Why brew? A moment for reflection

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Amidst all the DIY brewing projects, recipes, and equipment that one can take up while brewing there is one thing that I consider to be most important, a reason to do it. Why brew at all? This is really a question of motivation, and ultimately, there is no single answer to this. But for newbies, seasoned professionals, and those that have yet to become yeasty (in that good way), having a reason for brewing is everything.
More often than not, people talk about what they brew, and how they do it? Questions people ask me are how I learned, is it difficult, how long have you been doing it..., but no one ever seems interested in why I brew, or what keeps me doing it. This isn't really a gripe, rather it is an observation. So, why do it? Why take the time to learn instead of enjoying the brews already available?
This almost sounds cynical, really, I mean, why do anything right? I think that it's good to take a moment from time to time to reflect on why one is involved in something. The answer to this is going to be different for everyone. For myself, I started because I was frustrated at the lack of options available to me. Without naming names, I moved from a place that had an exceptional array of beers from all over the world, to a place that, for all for all intents and purposes, seemed opposed to brews from the same country, let alone the rest of the world. More likely than not this was the final straw that gave me that little push.
And just like that, the camel's back was broken and I was on my way to brewing my own. For years I'd been kind of curious, and had thought, "if people could could brew in drafty monasteries and damp caves hundreds of years ago, surely I can do this in my kitchen." So I taught myself out of John Palmer's How to Brew and never looked back. And I've kept kept on with it, but why?
I don't need to brew beer. I could use that time for something else. And there's an ever growing variety of quality craft brews. Just a small exchange of money for convenience, and I could easily have a tasty beverage whenever I want. However, I really enjoy opening a bottle of my own beer. Completing a task from start to finish is a nice feeling, and the hiss from properly carbonated home-brew is the perfect punctuation to the finished task. I derive a lot of pleasure from the process of making beer, as probably a lot of other people do as well. And really, this is the whole reason I do it; I just like it. Be honest, as soon as you finish for the day and primary fermentation has only just begun, you're already thinking, "you know what would be really good to brew..." and contemplating what the next batch will be. I do.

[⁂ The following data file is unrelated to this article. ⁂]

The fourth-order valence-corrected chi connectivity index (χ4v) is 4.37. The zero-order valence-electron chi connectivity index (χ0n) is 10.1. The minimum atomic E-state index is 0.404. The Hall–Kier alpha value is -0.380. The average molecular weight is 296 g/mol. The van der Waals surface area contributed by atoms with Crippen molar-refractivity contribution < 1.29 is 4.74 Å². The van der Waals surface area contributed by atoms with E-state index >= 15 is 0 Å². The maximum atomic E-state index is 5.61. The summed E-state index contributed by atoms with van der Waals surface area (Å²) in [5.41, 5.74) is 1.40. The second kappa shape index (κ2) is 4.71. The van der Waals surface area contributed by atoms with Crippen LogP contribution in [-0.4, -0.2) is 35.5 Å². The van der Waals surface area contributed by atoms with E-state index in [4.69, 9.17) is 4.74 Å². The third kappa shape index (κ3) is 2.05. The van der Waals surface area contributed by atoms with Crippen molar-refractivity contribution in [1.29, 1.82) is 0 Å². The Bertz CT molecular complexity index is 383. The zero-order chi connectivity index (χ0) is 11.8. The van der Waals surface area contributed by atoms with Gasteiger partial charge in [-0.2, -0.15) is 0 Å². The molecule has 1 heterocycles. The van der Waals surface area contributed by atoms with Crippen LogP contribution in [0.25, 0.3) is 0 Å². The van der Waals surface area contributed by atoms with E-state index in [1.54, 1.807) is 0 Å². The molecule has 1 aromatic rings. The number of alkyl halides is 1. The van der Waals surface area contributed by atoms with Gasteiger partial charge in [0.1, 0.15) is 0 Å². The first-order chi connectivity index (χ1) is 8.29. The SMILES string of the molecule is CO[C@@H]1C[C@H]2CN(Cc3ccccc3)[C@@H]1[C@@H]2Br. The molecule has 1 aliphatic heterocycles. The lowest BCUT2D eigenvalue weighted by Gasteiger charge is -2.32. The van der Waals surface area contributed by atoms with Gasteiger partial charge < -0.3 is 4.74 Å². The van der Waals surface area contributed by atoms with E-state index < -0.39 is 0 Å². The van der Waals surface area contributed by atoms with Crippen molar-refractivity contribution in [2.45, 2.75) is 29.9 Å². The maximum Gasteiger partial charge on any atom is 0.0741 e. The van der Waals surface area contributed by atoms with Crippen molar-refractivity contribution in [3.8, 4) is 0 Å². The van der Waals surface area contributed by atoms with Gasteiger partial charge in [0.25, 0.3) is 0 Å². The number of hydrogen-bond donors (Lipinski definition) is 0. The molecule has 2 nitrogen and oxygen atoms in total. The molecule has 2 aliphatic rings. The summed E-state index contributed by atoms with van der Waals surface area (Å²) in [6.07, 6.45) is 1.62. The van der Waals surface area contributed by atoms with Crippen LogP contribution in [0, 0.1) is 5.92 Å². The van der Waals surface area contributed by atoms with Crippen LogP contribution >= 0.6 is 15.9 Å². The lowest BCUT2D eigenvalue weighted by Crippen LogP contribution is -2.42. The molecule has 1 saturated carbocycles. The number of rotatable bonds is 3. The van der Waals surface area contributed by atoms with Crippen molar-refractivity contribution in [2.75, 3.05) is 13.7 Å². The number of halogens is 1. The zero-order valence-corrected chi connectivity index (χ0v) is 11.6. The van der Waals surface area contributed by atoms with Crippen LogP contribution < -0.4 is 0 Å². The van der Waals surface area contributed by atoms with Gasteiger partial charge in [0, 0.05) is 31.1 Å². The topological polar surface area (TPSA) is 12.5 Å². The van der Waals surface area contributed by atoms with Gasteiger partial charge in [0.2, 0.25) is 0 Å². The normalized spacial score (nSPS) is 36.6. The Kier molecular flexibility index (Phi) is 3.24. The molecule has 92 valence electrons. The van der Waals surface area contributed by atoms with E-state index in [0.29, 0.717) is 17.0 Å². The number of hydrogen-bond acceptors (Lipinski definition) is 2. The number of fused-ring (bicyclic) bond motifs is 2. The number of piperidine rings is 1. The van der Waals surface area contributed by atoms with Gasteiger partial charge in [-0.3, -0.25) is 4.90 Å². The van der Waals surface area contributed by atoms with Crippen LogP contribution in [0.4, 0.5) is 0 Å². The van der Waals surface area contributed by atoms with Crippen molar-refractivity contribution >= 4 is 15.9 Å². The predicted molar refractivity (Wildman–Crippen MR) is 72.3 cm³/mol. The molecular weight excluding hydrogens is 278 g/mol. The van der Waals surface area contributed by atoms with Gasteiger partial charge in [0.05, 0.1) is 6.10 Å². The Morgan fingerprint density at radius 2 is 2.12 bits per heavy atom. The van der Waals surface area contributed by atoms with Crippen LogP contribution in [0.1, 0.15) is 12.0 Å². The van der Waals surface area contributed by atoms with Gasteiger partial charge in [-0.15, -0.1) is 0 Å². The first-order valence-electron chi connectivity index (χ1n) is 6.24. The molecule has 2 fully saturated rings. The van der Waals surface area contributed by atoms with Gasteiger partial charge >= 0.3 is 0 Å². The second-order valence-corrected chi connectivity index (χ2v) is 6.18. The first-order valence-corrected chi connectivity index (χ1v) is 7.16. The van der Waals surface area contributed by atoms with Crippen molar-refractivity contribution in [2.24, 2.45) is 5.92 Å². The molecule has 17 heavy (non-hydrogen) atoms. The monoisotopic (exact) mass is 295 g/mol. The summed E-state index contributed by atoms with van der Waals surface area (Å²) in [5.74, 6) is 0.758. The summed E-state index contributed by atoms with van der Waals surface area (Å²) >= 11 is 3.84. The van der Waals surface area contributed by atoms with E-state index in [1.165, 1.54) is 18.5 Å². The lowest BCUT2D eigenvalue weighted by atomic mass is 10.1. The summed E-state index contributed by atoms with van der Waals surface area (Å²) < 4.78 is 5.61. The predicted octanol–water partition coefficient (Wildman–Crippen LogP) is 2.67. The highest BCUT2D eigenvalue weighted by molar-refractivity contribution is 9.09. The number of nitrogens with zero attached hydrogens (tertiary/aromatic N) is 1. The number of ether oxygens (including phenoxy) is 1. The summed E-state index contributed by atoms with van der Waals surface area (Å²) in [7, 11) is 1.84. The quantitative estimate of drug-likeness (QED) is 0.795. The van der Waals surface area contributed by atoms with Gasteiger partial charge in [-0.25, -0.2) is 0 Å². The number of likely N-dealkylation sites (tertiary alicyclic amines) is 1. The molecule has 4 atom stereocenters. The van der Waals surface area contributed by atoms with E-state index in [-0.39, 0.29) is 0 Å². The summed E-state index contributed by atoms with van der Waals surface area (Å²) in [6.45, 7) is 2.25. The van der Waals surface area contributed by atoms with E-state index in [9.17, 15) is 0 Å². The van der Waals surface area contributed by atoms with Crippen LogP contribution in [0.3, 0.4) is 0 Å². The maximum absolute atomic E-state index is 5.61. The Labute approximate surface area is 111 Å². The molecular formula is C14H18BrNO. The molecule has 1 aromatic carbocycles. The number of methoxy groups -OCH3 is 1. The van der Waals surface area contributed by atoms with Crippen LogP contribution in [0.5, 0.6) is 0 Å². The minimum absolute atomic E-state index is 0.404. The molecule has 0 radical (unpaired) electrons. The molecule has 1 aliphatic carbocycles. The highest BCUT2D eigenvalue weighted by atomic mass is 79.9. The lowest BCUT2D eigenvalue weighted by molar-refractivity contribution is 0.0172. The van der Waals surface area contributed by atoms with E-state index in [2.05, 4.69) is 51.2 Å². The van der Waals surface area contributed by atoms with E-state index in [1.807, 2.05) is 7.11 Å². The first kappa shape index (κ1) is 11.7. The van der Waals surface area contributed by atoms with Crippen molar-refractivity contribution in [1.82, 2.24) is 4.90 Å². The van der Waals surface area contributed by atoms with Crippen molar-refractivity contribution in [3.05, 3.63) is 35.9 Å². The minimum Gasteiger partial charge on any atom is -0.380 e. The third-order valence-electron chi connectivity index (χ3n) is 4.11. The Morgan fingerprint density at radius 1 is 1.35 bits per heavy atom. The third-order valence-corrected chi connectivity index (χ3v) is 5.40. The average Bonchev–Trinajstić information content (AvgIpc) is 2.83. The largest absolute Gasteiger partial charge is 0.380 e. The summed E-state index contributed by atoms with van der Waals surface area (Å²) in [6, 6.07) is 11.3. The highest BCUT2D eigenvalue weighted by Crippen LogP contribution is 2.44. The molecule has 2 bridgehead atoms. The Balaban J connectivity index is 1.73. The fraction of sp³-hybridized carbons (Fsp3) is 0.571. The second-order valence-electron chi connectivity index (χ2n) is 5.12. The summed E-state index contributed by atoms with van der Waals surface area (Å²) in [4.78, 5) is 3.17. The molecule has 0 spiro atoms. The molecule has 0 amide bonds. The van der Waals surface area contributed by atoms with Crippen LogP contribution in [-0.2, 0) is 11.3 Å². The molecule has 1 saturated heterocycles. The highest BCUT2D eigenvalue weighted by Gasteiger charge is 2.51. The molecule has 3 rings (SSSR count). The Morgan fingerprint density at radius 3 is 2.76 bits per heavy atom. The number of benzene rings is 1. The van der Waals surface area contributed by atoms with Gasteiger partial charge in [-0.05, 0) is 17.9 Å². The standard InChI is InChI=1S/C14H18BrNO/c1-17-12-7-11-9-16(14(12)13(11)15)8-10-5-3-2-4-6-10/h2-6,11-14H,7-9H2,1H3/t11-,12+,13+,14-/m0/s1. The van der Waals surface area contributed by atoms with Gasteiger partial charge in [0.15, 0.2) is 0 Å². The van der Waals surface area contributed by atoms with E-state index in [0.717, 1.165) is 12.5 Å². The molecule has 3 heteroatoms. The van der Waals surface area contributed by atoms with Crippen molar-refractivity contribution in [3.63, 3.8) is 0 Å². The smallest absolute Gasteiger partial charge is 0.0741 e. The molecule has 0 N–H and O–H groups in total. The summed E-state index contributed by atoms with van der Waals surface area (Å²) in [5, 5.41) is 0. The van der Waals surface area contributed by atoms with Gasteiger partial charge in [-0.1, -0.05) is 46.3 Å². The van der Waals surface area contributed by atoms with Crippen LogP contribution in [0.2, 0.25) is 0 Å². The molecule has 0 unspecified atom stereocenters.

Sure, there are endless amounts of people who could stifle the creative impulse to brew. I think at some point or another we've all run into snobby pontificating know-it-alls who are only too happy prove their superiority. It doesn't even matter if it's about beer. I even know someone who read the entire Encyclopedia Britannica because he wanted to be smarter than everyone else. These kinds of people can stuff it. Maybe they know what they're talking about, maybe they don't, but it doesn't matter. It's not their brew.

Even if frustration was what got me started, I carry on because I enjoy the fact that I'm making something. My own ability, or incompetence depending on the final product, is why I brew. Brewing is a fun hobby, and each batch is a new little challenge. And of course, the best part is that now I can have whatever kind of beer I want! I think that's as good a reason as any.
Well said. I see a growing trend back towards craft and personal sustainability hobbies/businesses which is very encouraging to experience.
True words. I have. in the last few years gotten into canning, pressure canning, cider fermenting, and finally, beer brewing. I have always been an avid cook and these are extensions of that. I gain great satisfaction in creating something that either I or others find praiseworthy. I have won a few state fair ribbons for canned goods, I am known for my Scottish shortbread and my beers are being well received by my family and a few others, so far. From the applause in high school plays to my brief dreams of being a disc jockey, to cooking, canning and brewing, I guess it's an insecurity...looking for the approval of others. And when I'm successful, I'm all in! and I'm having fun and good beer in the process!
Good points to reflect on. My father had made pumpkin wine,beer & other beverages for years in the ways of the old timers. I am,beyond a doubt,an extension of that. I swear,my grandmother could can anything. She made wine & moon,keg charred & white back in hoover's times,as pop used to say. After doing all kinds of recipes with game from hunting & fishing to making wine in my youth to gardening/canning I've done a lot. I also like old cook books,including one from Luekow's in New York. A whole book full of real German recipes from their 70th anniversary addition dated 1951. Being from Upper Bavaria,their cooking & beer brewing apparently were natural for me to gravitate to. Racing was fun,especially becoming GTP champion after some 23 years at it. Hot rods,tuners,etc were fun,but got really expensive. Then at our son's suggestion,we started brewing & I never looked back. I brew not only because it can be cheaper than the over-priced craft brews available,but it's great fun to try & bring back extinct beer styles. Besides my own takes on popular styles. To try & learn more all the time to produce that one winner seems to be the challenge. I don't think any of us would have it any other way. Your words do indeed ring true.